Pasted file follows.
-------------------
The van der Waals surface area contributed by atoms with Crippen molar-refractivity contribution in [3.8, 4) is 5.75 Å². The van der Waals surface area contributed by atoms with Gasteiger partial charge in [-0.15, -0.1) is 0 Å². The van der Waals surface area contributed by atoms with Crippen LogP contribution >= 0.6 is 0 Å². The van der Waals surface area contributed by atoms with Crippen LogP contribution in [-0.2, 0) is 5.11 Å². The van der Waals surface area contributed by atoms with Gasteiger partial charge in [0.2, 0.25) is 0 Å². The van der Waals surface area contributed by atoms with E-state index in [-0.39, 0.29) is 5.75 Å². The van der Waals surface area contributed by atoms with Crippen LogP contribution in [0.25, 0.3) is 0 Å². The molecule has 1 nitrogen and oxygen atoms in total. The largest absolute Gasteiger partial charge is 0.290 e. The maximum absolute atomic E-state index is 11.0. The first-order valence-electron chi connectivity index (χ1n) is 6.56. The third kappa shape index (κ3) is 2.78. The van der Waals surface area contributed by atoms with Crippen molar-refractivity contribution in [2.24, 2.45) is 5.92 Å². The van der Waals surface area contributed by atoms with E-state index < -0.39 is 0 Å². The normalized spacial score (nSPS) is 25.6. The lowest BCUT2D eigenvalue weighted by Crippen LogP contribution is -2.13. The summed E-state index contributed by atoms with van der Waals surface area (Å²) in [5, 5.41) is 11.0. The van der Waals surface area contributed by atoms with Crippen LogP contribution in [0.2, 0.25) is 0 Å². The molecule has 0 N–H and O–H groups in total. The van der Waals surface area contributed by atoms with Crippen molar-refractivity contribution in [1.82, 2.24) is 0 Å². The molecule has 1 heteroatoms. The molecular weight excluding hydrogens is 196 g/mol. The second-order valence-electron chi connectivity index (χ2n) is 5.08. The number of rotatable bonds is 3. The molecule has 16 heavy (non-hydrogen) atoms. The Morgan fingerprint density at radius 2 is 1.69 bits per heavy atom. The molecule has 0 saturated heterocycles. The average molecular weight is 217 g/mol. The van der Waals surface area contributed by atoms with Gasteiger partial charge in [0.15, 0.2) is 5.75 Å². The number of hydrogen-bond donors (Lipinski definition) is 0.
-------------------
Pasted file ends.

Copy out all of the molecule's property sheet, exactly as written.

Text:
The van der Waals surface area contributed by atoms with Crippen molar-refractivity contribution in [3.8, 4) is 5.75 Å². The van der Waals surface area contributed by atoms with Gasteiger partial charge in [-0.15, -0.1) is 0 Å². The van der Waals surface area contributed by atoms with Crippen LogP contribution >= 0.6 is 0 Å². The van der Waals surface area contributed by atoms with Crippen LogP contribution in [-0.2, 0) is 5.11 Å². The van der Waals surface area contributed by atoms with Gasteiger partial charge in [0.2, 0.25) is 0 Å². The van der Waals surface area contributed by atoms with E-state index in [-0.39, 0.29) is 5.75 Å². The van der Waals surface area contributed by atoms with Crippen LogP contribution in [0.25, 0.3) is 0 Å². The molecule has 1 nitrogen and oxygen atoms in total. The largest absolute Gasteiger partial charge is 0.290 e. The maximum absolute atomic E-state index is 11.0. The first-order valence-electron chi connectivity index (χ1n) is 6.56. The third kappa shape index (κ3) is 2.78. The van der Waals surface area contributed by atoms with Crippen molar-refractivity contribution in [2.24, 2.45) is 5.92 Å². The van der Waals surface area contributed by atoms with E-state index < -0.39 is 0 Å². The normalized spacial score (nSPS) is 25.6. The lowest BCUT2D eigenvalue weighted by Crippen LogP contribution is -2.13. The summed E-state index contributed by atoms with van der Waals surface area (Å²) in [5, 5.41) is 11.0. The van der Waals surface area contributed by atoms with Crippen LogP contribution in [0.2, 0.25) is 0 Å². The molecule has 0 N–H and O–H groups in total. The van der Waals surface area contributed by atoms with Crippen molar-refractivity contribution in [1.82, 2.24) is 0 Å². The molecule has 1 heteroatoms. The molecular weight excluding hydrogens is 196 g/mol. The second-order valence-electron chi connectivity index (χ2n) is 5.08. The number of rotatable bonds is 3. The molecule has 16 heavy (non-hydrogen) atoms. The Morgan fingerprint density at radius 2 is 1.69 bits per heavy atom. The molecule has 0 saturated heterocycles. The average molecular weight is 217 g/mol. The van der Waals surface area contributed by atoms with Gasteiger partial charge in [0.15, 0.2) is 5.75 Å². The number of hydrogen-bond donors (Lipinski definition) is 0.